Eptinezumab Demonstrated Efficacy in Sustained Prevention of Episodic and Chronic Migraine Beginning on Day 1 After Dosing

David W. Dodick, MD; Christopher Gottschalk, MD; Roger Cady, MD; Joe Hirman, PhD; Jeff Smith, MD, FRCP; Steve Snapinn, PhD

Disclosures

Headache. 2020;60(10):2220-2231. 

In This Article

Abstract and Introduction

Abstract

Objective: To determine the onset of preventive efficacy with eptinezumab in patients with migraine.

Background: Eptinezumab is a monoclonal antibody inhibiting calcitonin gene-related peptide approved as an intravenously administered treatment for the prevention of migraine.

Methods: Patients who received eptinezumab 100 mg, eptinezumab 300 mg, or placebo in PROMISE7-1 (episodic migraine; 100 mg, n = 221; 300 mg, n = 222; placebo, n = 222) or PROMISE7-2 (chronic migraine; 100 mg, n = 356; 300 mg, n = 350; placebo, n = 366) were included. Testing of the percentage of patients with a migraine on day 1 after dosing was prespecified and alpha-controlled. In further exploration of this prespecified endpoint, a post hoc closed testing procedure, which controlled the false-positive (type 1) error rate, provided a statistically rigorous evaluation of migraine prevention onset. The procedure involved up to 84 tests of significance, all of which were performed in sequence until the first nonsignificant result.

Results: For both studies, all tests for significance for eptinezumab 100 and 300 mg, from days 1–84 through day 1 alone, achieved nominal significance (P < .05), indicating that eptinezumab was fully effective beginning on day 1. Over each interval, the treatment effect was comparable to the effect over weeks 1–12. Mean changes from baseline in monthly migraine days for the primary endpoint period ranged from −3.9 to −4.9, −4.1 to −4.9, and −2.2 to −3.2 for eptinezumab 100, 300 mg, and placebo, respectively, in PROMISE7-1 and from −7.2 to −8.0, −7.9 to −8.2, and −4.3 to −5.6, respectively, in PROMISE7-2. The difference from placebo (95% confidence interval) in day 1 treatment effect was −2.2 (−4.1, −0.3) and −2.5 (−4.4, −0.6) days/month for eptinezumab 100 and 300 mg, respectively, in PROMISE7-1, and was −3.8 (−5.6, −2.0) and −4.0 (−5.8, −2.1) days/month for 100 and 300 mg, respectively, in PROMISE7-2.

Conclusions: The migraine preventive effect of eptinezumab is rapid and sustained in patients with episodic or chronic migraine, with onset of optimal preventive efficacy observed on the day following the initial dose.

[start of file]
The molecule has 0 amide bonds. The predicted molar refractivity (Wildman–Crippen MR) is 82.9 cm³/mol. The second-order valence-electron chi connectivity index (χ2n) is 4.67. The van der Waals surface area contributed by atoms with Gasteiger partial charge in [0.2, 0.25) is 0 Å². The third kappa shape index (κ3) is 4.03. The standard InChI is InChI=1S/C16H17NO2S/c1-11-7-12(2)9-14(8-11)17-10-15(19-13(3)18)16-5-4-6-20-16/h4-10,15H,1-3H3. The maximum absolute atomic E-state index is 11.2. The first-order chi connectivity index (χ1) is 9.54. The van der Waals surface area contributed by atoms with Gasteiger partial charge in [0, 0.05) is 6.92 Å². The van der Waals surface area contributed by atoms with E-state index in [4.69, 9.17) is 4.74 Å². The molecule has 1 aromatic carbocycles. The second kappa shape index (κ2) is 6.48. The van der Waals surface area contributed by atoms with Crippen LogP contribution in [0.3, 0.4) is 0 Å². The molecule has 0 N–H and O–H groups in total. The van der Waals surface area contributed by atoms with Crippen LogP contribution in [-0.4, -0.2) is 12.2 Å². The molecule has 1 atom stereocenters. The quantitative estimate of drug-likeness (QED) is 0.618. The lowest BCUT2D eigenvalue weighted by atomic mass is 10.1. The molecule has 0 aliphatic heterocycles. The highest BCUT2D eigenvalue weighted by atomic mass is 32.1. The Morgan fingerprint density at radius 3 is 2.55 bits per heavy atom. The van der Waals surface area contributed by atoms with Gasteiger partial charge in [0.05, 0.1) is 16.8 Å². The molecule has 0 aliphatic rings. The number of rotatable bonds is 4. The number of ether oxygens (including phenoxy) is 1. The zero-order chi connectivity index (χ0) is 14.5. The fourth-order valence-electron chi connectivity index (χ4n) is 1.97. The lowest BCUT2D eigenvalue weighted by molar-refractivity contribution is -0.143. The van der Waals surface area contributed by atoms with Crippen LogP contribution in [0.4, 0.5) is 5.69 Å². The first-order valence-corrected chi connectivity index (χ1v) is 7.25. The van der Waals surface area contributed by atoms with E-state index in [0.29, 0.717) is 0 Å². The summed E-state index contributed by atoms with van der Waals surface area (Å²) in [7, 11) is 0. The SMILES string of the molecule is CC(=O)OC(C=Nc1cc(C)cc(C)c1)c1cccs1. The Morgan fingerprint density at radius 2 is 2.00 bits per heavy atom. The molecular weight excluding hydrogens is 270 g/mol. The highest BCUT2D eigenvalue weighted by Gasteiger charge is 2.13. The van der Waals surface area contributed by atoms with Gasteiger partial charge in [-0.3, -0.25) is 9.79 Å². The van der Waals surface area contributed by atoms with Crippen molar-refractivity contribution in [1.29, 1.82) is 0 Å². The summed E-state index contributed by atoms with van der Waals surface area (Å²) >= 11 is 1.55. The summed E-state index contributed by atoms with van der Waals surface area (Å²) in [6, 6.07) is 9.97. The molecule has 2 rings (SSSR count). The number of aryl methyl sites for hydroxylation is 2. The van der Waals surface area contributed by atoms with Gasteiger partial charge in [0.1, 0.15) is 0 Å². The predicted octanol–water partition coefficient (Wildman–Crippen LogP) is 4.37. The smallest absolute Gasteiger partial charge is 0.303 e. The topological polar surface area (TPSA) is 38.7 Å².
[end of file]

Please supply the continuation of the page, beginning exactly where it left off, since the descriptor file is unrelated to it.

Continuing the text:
Introduction

Patients with migraine consider speed of onset as one of the most important attributes of preventive treatment, second to efficacy.[1] Patients' decisions to discontinue or switch preventive medication can be made as early as 30 days after beginning treatment;[2,3] thus, there is a need for preventive treatments with a rapid onset of sustained effect to ensure patient adherence, management of acute medications, and beneficial long-term outcomes. Unfortunately, commonly prescribed preventive migraine therapies can take 2–6 months to achieve maximal effects.[4–6] Although data from most newer agents suggest that they may have earlier onset, the time to clinically meaningful and optimal benefit remains undefined[7–13] and a statistically robust methodology to determine onset of full efficacy of a preventive agents has, to date, not been determined.

Eptinezumab, a humanized calcitonin gene-related peptide (CGRP)-targeted monoclonal antibody (mAb), was recently approved by US Food and Drug Administration for the preventive treatment of migraine in adults. Eptinezumab was developed to provide an early onset of preventive action that is sustained throughout a 12-week dosing interval. By intravenous (IV) administration over 30 minutes, eptinezumab has 100% bioavailability and achieves maximum plasma concentration at the end of IV administration.[14] Pharmacokinetic results coupled with data from phase 2 studies[15,16] suggested that migraine preventive efficacy of eptinezumab may begin immediately, leading to the inclusion of the percentage of patients reporting a migraine headache on day 1 as a prespecified and alpha-controlled endpoint in pivotal phase 3 trials conducted in patients with episodic (PROMISE7-1) and chronic (PROMISE7-2) migraine. In both pivotal trials, the percentage of patients reporting a migraine on day 1 was reduced by more than 50% compared to baseline in eptinezumab-treated patients and by approximately 25% in placebo patients.[17,18] However, questions remained if the results on this specific day (day 1) represented onset of benefit or a transient benefit; we hypothesized that day 1 represented the onset of treatment. The objective of this post hoc closed testing analysis was to determine whether this day 1 observation represents the point at which the preventive benefit of eptinezumab was established and whether that effect was sustained without interruption for 12 weeks in this broad spectrum of patients with episodic and chronic migraine. This methodology has the potential to better align patient expectations and the capabilities of drug development.

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